RED VERSUS YELLOW & HOW TO TAKE THE DROP
One of the most common mistakes made by golfers is how to proceed after a ball has entered into a yellow or red-staked hazard. I will quickly define the difference between a yellow and red-staked hazard.
A water hazard is typically found to be directly in front of a playing surface and normally requires a player to carry this type of hazard to reach the fairway or green.
A Lateral Water hazard is typically found to be left or right of the playing surface i.e. the fairway or green.
Refer to Rule 26-1 Water Hazards (Including Lateral Water Hazards) in your USGA “The Rules of Golf” book as a reference. The rules can be reviewed at http://www.usga.org/rules/index.html.
How to Proceed:
To continue play after a ball has entered and considered lost in a water hazard that is marked by yellow/RED line or stake and requires next stroke to be played outside the water hazard. Play under penalty of one stroke
1. Play a ball by dropping at the point where the player last stroke was played. Or you have the option to re-tee if the player was on the tee box.
2. Identify the line on which the ball last crosses the water hazard in reference to the hole. Use that line for taking a drop behind the water hazard, which mean the water hazard cannot be taken out of play when the player proceed with his or her next stroke. There is not limit on how far back a player can go and take a drop on the identified line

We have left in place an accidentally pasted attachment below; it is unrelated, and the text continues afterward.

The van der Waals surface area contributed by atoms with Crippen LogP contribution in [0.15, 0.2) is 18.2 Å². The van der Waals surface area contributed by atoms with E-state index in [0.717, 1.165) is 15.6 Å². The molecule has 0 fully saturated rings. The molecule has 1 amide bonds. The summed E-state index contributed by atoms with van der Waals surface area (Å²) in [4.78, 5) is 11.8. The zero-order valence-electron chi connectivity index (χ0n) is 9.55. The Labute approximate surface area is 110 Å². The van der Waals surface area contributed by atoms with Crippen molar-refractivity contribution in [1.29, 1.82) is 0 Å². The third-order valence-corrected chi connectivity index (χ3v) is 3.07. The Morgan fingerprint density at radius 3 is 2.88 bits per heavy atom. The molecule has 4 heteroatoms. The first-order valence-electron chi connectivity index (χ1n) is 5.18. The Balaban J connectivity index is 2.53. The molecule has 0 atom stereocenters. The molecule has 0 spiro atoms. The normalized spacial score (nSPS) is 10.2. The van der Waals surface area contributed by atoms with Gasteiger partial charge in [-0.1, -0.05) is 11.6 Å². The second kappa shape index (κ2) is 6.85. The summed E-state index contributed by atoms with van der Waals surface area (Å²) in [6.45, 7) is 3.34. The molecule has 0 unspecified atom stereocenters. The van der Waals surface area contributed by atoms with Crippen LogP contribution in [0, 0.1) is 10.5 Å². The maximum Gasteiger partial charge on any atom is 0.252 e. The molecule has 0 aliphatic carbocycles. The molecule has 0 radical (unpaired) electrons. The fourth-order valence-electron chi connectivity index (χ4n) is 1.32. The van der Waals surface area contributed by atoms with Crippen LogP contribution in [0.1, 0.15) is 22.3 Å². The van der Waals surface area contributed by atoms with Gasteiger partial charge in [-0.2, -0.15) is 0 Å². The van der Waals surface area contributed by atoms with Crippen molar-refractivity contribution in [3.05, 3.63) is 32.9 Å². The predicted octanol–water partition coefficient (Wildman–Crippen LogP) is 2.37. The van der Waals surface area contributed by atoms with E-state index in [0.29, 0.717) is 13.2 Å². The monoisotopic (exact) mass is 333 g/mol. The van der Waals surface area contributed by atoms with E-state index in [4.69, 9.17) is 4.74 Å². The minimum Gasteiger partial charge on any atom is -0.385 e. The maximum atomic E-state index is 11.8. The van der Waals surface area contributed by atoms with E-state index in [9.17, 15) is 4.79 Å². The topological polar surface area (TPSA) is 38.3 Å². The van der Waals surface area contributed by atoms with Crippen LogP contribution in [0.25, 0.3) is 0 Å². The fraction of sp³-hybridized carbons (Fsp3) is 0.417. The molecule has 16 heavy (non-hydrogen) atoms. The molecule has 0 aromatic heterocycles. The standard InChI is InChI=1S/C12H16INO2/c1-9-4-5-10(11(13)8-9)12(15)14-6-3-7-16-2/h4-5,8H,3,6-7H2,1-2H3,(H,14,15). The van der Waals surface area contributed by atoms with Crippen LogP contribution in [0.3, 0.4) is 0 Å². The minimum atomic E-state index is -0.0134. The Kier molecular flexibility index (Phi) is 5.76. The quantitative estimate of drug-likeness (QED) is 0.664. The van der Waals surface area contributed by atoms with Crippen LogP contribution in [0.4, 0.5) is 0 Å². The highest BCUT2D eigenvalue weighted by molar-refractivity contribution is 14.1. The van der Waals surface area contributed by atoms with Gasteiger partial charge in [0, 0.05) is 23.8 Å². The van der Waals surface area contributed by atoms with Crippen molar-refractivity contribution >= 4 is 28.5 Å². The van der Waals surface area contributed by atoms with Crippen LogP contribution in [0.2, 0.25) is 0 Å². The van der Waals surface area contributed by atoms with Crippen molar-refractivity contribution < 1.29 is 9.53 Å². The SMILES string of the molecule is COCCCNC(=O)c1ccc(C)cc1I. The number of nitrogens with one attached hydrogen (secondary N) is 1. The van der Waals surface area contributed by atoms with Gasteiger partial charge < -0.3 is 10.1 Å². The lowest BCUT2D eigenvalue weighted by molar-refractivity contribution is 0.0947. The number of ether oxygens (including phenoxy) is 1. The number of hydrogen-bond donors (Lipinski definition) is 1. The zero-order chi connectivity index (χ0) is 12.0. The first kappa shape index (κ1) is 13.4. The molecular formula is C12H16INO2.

3. An additional option is available only when a ball has entered into a Lateral Water Hazard marked with a ReD line or stake. A player may advance by identifying the point where the ball last crosses the lateral water hazard. From this point the ball can be dropped using two-club lengths equal distance or no closer to the hole. In some cases that hazard can be taken out of play.
Yellow Stake Hazard:
After taking a stroke from the tee box or fairway a players ball in flight hits a putting green and spins back into a yellow mark water hazard. Under the penalty of one stroke the player will have the option to re-tee if playing from the tee box. Or drop a ball as near as possible from where the last stroke was played. Or identify the point were the ball last crosses the water hazard in reference to the hole and drop the ball behind the water hazard (i.e. keeping the hazard in play) using the identified crossing point as a reference line going as for back on this line as the player would like to play his or her next stroke.
Red Stake Hazard:
A player hits a ball into a hazard mark with red stake/line on the right side of the fairway. Under the penalty of one stroke the player may use options 1&2, Or consider the third option by identify the point were the ball crosses the lateral water hazard and taking a drop of two club lengths from the stake hazard that is of equal distance or no closer to the hole.
It is still every player’s responsibility to understand the rules of golf as stated by the USGA Rules of Golf Handbook. During tournament play DDGC will always enforce and adhere to the USGA Rules of Golf handbook.
DDGC Rules Chairperson